We, American Jews, have a problem.
We are often unwilling or unable to see the tremendous diversity of our own community. The truth is: Jews come in all shapes, sizes and colors. There are Jews of every race and ethnicity — some of whom share a genetic link to Judaism and some who don’t. There are Ashkenazim, Sephardim, Mizrachim, Teimanim, Mountain Jews, Indian Jews, Persian Jews, and Crypto-Jews. There are Jews who don’t yet know they are Jews, and far more who may never have the ability to discover it.
Yet, American Judaism is largely the product of a small sliver of this diverse Jewish world. American Jews largely believe Judaism to be an ethnicity, tied to Europe, conditioned on eating pickled fish and chopped liver. Seinfeld and its casual use of random Yiddish has come to signify more ‘Jewishness’ for many American Jews than genuine expressions of Judaism. Unfortunately, some have even suggested that we exaggerate this already over-inflated influence.
In fact, we need to be doing exactly the opposite. We need to be exposing that the ‘Jewish’ stereotype is a myth. Rather than reifying the pre-existent hegemony of a small group of American Jews who have imposed a specific culture on Judaism writ-large, we should be exposing and teaching the unspoken types of Judaism, the subaltern Jews and streams of Judaism right beneath our nose.
That doesn’t mean we need to tokenize non-Ashkenazi practice. That doesn’t mean that the synagogue Hebrew school sings Ocho Kandelikas at Channukkah and that’s that. Instead, we should aspire to actually create a diverse Judaism — one that respects and includes the customs and cultures of all types of Jews. If we, Jews who represent the values of America, can’t do this, what hope do we have of creating the cultural unity we all claim to want?
When R’ Ben Tzion Uziel, the first Sephardic Chief Rabbi of Israel was installed, he included the following in his speech:
It is my tremendous desire to unify all of the divisions that the diaspora tore us into, the separate communities of Sephardim, Ashkenazim, Temanim, etc. This should not be a difficult task, for unity is in our nature and our national character as a people. Should I succeed in helping to quickly realize and fulfill this unity amongst us, great will be my merit. It is not the countries of Spain (Sepharad) or Germany (Ashkenaz) that gave us great Torah scholars, rather the Torah itself—regardless of locale—that has inspired generation after generation of Torah learning.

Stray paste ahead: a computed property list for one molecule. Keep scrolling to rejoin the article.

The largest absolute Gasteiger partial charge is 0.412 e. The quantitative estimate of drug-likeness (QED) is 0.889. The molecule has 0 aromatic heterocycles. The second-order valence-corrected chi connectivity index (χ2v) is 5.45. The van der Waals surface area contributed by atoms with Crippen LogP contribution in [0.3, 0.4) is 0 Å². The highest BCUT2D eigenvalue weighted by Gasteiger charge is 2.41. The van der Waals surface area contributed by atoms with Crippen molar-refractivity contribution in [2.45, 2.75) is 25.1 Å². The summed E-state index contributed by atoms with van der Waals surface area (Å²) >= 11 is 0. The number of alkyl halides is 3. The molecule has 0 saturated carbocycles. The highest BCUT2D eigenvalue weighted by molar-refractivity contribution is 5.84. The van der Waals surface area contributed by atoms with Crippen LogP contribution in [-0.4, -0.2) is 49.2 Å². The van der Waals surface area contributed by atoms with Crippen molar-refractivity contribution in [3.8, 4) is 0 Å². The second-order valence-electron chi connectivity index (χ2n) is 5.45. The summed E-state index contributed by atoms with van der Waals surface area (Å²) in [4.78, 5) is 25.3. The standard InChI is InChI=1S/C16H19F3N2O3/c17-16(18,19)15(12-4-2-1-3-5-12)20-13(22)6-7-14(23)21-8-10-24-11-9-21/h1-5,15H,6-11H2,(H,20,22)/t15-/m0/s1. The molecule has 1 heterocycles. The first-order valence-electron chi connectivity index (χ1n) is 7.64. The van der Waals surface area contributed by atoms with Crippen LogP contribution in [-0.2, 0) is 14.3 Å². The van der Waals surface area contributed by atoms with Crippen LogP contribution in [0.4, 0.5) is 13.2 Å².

R’ Uziel’s message is a beautifully utopian one — but even in the rebuilt Israel which he believed would usher in the end of ethnic divisions among Jews, there remains separate communities, separate synagogues and a fair deal of strife among various subgroups. Integration is not the key. Integration into one unified whole only serves the interest of that party which already has hegemony over the others. Instead, we require appreciation, recognition, and understanding.
All the more so, we as American Jews, who do not benefit from living in a casually Jewish society as our sisters and brothers in Israel do, need to understand the breadth and depth of Judaism. Judaism is more than one culture, one language, or one text. What we need as American Jews is a real reckoning with Judaism in its fullness.
That is why organizations like BeChol Lashon, the Jewish Multiracial Network, and Jews in All Hues are doing such great work to open up the American Jewish community to its own diversity. It is also why I have undertaken the project of creating a new siddur that will serve liberal Sephardic Jews in America. 90% of American Jews identify themselves as non-Orthodox, whether that is unaffiliated, Reform, Conservative, Reconstructionist or Renewal. Yet there exists no non-Orthodox prayer book which caters to the diversity of the Jewish community!
That is why I’m happy to announce Siddur Masorati — a Sephardic Egalitarian siddur that will bring diverse Jewish traditions to the non-Orthodox majority. Jews of Color, Sephardic Jews, new converts seeking traditions — no longer have to choose between a Sephardic prayer experience and a liberal or egalitarian one. Siddur Masorati will be the first of its kind, and will reflect the needs of the non-Orthodox non-Ashkenazi. But it isn’t just for them — it is for all of us. If we really want to take ourselves and our diversity seriously, we have to be open to using and sharing our traditions. We have to incorporate, sincerely, diverse perspectives, language, and customs. I hope that Siddur Masorati will contribute to that effort and will inspire others to do so as well.